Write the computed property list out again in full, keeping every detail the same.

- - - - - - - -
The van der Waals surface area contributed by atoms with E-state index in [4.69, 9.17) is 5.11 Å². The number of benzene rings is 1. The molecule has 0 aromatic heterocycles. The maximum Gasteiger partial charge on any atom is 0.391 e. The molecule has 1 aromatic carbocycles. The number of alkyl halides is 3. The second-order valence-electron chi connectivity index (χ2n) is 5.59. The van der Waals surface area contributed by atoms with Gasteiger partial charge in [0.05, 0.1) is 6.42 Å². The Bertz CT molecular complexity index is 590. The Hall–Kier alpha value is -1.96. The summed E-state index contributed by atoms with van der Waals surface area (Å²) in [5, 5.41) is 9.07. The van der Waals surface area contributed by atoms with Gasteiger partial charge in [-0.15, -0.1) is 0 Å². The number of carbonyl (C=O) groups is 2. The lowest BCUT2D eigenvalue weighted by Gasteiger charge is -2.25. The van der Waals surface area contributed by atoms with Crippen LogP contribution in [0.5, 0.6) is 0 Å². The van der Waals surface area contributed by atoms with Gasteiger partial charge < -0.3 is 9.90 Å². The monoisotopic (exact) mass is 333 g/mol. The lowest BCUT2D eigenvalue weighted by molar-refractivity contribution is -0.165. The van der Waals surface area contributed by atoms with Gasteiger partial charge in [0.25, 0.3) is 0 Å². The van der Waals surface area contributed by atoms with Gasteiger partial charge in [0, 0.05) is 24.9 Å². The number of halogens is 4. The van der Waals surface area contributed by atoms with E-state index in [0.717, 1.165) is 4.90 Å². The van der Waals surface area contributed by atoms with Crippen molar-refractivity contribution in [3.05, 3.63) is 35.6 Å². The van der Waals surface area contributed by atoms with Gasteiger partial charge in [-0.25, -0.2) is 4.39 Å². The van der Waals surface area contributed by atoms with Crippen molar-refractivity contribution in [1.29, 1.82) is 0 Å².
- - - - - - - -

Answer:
The van der Waals surface area contributed by atoms with E-state index in [4.69, 9.17) is 5.11 Å². The number of benzene rings is 1. The molecule has 0 aromatic heterocycles. The maximum Gasteiger partial charge on any atom is 0.391 e. The molecule has 1 aromatic carbocycles. The number of alkyl halides is 3. The second-order valence-electron chi connectivity index (χ2n) is 5.59. The van der Waals surface area contributed by atoms with Gasteiger partial charge in [0.05, 0.1) is 6.42 Å². The Bertz CT molecular complexity index is 590. The Hall–Kier alpha value is -1.96. The summed E-state index contributed by atoms with van der Waals surface area (Å²) in [5, 5.41) is 9.07. The van der Waals surface area contributed by atoms with Gasteiger partial charge in [-0.15, -0.1) is 0 Å². The number of carbonyl (C=O) groups is 2. The lowest BCUT2D eigenvalue weighted by Gasteiger charge is -2.25. The van der Waals surface area contributed by atoms with Crippen LogP contribution in [0.5, 0.6) is 0 Å². The van der Waals surface area contributed by atoms with Gasteiger partial charge < -0.3 is 9.90 Å². The monoisotopic (exact) mass is 333 g/mol. The lowest BCUT2D eigenvalue weighted by molar-refractivity contribution is -0.165. The van der Waals surface area contributed by atoms with Gasteiger partial charge in [0.25, 0.3) is 0 Å². The van der Waals surface area contributed by atoms with Gasteiger partial charge in [0, 0.05) is 24.9 Å². The number of halogens is 4. The van der Waals surface area contributed by atoms with E-state index in [0.717, 1.165) is 4.90 Å². The van der Waals surface area contributed by atoms with Crippen molar-refractivity contribution in [3.05, 3.63) is 35.6 Å². The van der Waals surface area contributed by atoms with Gasteiger partial charge in [-0.25, -0.2) is 4.39 Å². The van der Waals surface area contributed by atoms with Crippen molar-refractivity contribution in [1.29, 1.82) is 0 Å².